posted by benzenedream at 3:02 PM on February 2 [3 favorites]


That said, today while walking the dog I realized that Biden probably will be the Democratic candidate, and he probably will get elected in spite of the smear campaign.

That's incredibly not how Iowa is about to go just FYI. Overperformers: Bernie (win), Klobuchar, Yang. Underperformers: Biden, Buttigieg (did I even spell that right), Warren.

Our caucus is a shitshow. It's unlikely Yang really gets anything but he WILL overperform the polls. Klobuchar has a strange hold on so many on the ground local politicians.

I live here in case that's not obvious.
posted by OnTheLastCastle at 10:25 PM on February 2 [11 favorites]


I have to admit that the Republican efforts to make Biden look bad have been having an affect on my view of Biden. Not because I believe there's any merit to their fabrications but because they've made a complete mockery of the position he's staked out that a big reason to elect him is that through the unspecified power of serious gravitas he will bring "both sides" into working together for the good of the nation.

Wake up and smell the horseshit, Joe, and get ready for your good friends and former colleagues to be slightly less civil than you're counting on: "Lindsey Graham Warns GOP Will Investigate Whistleblower, Biden After Impeachment Trial"

His reaction to Trump's onslaught has been weak, evasive, and unconvincing and the only reason he may survive it is that it's so obviously manufactured and there's enough history of contemporaneous reporting on the affairs of that time that the documentation is all on his side. But for Pete's sake it's time to abandon the "they'll work with beloved Uncle Joe" shtick. I want a nominee who can and will fight back, hard, against Republican bad-faith and dirty tricks. Because I've got a funny feeling we ain't seen nothin' yet..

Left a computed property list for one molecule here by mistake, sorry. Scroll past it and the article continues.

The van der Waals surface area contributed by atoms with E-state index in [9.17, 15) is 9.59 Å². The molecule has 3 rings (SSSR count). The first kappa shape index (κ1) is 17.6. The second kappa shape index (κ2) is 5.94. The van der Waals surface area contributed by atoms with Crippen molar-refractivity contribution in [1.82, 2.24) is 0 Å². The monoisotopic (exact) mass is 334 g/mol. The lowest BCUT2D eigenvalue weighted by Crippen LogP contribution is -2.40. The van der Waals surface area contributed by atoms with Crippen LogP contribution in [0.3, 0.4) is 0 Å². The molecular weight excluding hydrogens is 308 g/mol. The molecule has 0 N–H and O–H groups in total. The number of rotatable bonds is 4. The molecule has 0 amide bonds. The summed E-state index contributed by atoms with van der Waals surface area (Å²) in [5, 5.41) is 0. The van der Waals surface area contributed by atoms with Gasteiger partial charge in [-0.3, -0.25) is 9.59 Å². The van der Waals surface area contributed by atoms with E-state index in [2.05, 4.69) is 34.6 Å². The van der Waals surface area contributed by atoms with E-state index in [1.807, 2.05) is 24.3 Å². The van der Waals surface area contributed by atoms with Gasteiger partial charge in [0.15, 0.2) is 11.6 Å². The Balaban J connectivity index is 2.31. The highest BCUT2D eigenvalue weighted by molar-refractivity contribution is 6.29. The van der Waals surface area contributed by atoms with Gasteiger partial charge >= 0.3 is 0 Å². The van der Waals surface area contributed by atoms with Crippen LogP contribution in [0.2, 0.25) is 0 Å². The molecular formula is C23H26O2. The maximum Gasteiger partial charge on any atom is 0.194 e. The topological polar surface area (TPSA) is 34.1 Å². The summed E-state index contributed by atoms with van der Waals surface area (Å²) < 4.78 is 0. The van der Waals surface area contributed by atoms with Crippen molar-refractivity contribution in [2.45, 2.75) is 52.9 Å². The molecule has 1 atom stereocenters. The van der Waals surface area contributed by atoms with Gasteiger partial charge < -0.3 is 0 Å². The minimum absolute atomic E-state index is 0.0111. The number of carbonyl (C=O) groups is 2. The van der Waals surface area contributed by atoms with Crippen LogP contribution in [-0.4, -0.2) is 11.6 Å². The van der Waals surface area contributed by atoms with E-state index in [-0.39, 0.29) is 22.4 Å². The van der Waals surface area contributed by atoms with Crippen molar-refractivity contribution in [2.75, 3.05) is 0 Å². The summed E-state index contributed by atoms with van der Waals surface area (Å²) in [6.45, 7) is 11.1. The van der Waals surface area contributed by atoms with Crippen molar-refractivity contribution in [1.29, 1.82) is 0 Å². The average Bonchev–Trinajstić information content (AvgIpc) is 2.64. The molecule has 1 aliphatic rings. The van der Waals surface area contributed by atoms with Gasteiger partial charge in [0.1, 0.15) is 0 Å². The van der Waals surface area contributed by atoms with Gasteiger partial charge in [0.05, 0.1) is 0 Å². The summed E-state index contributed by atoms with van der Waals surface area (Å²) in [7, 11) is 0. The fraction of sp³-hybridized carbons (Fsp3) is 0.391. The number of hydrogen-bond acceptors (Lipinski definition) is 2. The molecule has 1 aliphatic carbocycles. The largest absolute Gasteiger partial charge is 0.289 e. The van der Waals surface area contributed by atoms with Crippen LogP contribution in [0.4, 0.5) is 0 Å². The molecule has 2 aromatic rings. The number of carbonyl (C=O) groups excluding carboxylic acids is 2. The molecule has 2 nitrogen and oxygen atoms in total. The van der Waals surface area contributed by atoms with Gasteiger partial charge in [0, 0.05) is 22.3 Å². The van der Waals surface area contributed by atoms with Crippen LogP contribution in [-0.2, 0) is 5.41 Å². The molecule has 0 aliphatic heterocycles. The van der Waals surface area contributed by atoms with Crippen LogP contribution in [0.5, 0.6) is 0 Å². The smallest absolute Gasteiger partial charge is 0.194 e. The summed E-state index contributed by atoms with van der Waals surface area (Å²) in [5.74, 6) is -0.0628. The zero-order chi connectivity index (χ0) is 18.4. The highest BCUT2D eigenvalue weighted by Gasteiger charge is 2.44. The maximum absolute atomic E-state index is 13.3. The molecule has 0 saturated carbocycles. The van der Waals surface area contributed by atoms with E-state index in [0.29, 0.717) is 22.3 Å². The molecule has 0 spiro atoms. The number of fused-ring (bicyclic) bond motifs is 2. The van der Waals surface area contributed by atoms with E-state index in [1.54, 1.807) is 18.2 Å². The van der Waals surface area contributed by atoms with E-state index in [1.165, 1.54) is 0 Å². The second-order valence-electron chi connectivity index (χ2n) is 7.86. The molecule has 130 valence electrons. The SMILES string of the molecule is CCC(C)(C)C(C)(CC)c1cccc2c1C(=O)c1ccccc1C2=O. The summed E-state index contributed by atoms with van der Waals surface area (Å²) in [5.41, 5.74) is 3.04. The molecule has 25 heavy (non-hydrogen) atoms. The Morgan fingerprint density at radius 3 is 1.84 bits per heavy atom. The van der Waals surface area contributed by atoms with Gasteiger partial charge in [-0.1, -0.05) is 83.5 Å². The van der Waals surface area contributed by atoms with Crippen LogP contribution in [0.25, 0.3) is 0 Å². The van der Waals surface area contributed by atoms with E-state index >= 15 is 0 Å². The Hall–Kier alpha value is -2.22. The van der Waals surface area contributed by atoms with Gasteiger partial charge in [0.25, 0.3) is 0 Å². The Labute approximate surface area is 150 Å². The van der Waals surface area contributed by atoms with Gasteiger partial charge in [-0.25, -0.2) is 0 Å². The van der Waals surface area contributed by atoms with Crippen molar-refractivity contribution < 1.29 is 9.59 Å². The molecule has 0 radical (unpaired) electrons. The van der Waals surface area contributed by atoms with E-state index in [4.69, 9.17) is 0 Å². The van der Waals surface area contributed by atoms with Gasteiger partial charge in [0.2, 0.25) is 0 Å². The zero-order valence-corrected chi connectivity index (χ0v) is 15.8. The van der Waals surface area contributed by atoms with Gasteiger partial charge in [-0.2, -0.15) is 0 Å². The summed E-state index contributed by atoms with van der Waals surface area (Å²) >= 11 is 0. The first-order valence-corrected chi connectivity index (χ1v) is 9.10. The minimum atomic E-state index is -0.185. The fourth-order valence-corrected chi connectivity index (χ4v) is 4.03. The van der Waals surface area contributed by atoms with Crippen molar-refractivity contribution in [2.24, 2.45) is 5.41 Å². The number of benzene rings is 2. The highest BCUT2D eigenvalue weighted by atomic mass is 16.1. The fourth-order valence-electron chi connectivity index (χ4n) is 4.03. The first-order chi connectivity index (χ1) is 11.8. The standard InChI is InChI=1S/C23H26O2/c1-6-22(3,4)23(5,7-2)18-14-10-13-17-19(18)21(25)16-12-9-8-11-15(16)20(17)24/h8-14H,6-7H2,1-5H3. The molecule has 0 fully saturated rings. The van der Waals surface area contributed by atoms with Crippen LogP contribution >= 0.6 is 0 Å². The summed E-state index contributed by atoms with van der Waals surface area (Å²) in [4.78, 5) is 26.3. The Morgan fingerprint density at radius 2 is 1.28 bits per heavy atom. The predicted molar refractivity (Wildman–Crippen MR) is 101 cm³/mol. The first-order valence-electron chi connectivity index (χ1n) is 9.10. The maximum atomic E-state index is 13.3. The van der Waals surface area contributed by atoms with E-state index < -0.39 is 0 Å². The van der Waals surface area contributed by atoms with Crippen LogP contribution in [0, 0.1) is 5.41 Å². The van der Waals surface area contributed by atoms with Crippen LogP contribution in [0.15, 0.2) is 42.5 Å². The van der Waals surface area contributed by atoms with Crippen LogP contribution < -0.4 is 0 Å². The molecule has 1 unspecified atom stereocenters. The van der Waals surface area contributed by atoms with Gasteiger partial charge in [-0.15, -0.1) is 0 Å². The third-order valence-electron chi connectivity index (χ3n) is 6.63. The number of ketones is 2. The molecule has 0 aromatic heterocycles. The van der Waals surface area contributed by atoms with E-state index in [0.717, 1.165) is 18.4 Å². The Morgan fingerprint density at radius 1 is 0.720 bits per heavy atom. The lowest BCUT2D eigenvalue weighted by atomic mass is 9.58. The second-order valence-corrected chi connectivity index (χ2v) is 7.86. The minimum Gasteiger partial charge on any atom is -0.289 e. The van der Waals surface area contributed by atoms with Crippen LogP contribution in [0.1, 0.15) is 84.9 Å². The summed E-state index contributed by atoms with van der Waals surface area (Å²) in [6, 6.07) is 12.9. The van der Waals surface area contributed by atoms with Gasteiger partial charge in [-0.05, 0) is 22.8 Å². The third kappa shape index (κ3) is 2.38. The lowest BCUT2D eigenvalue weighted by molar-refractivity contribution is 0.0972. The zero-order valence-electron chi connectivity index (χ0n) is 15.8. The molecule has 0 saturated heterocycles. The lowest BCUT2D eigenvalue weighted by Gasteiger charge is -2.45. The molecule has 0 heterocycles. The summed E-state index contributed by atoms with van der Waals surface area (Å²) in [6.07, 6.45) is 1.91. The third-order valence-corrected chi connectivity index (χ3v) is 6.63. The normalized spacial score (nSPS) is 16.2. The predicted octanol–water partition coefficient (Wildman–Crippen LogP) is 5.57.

posted by Nerd of the North at 12:57 AM on February 3 [44 favorites]


Before the way this trial went down, I thought Bernie was going to flame out somewhere after Super Tuesday. Now I think he has a real shot at getting the nomination. I still would place my money on Biden, but the amount of sheer disgust I’m seeing with Trump and the republicans in general, plus stronger poll numbers, has me thinking that more and more people are deciding they want to go all in on Dem policies. (FWIW, I’m voting Warren, but you bet you sweet ass I’m voting for whoever the nominee is.) This mockery of a trial in the senate has stripped bare the craven nature of the GOP and while that will play perfectly fine with their base, the voters that can be convinced one way or another are sickened by what they see.
posted by azpenguin at 6:13 AM on February 3 [16 favorites]


Senate Impeachment Trial, Day 12 (C-SPAN) The Senate impeachment trial of President Trump continues with closing arguments. Senators will also debate the articles. February 3, 2020

U.S. Senate: Impeachment Trial (Day 12) (C-SPAN YouTube) The Senate impeachment trial of President Trump continues.